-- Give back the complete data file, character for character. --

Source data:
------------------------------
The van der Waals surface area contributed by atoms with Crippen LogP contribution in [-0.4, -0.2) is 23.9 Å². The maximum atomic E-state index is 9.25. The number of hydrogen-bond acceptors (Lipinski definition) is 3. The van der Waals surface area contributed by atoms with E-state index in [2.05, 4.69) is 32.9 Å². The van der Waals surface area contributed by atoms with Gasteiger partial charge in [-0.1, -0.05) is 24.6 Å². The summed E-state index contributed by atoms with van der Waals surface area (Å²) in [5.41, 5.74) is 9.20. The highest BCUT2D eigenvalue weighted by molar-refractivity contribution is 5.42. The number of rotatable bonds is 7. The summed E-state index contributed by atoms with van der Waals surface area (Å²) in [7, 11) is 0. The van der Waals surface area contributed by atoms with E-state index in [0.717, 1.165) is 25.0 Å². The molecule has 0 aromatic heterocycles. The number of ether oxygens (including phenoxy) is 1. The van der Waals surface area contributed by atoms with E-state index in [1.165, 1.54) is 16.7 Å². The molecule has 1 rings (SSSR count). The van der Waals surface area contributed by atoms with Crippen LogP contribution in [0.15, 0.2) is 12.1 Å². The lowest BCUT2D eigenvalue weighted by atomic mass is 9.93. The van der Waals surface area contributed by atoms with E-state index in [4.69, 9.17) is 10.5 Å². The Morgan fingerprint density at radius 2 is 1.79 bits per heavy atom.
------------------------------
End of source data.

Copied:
The van der Waals surface area contributed by atoms with Crippen LogP contribution in [-0.4, -0.2) is 23.9 Å². The maximum atomic E-state index is 9.25. The number of hydrogen-bond acceptors (Lipinski definition) is 3. The van der Waals surface area contributed by atoms with E-state index in [2.05, 4.69) is 32.9 Å². The van der Waals surface area contributed by atoms with Gasteiger partial charge in [-0.1, -0.05) is 24.6 Å². The summed E-state index contributed by atoms with van der Waals surface area (Å²) in [5.41, 5.74) is 9.20. The highest BCUT2D eigenvalue weighted by molar-refractivity contribution is 5.42. The number of rotatable bonds is 7. The summed E-state index contributed by atoms with van der Waals surface area (Å²) in [7, 11) is 0. The van der Waals surface area contributed by atoms with E-state index in [0.717, 1.165) is 25.0 Å². The molecule has 0 aromatic heterocycles. The number of ether oxygens (including phenoxy) is 1. The van der Waals surface area contributed by atoms with E-state index in [1.165, 1.54) is 16.7 Å². The molecule has 1 rings (SSSR count). The van der Waals surface area contributed by atoms with Crippen LogP contribution in [0.15, 0.2) is 12.1 Å². The lowest BCUT2D eigenvalue weighted by atomic mass is 9.93. The van der Waals surface area contributed by atoms with E-state index in [4.69, 9.17) is 10.5 Å². The Morgan fingerprint density at radius 2 is 1.79 bits per heavy atom.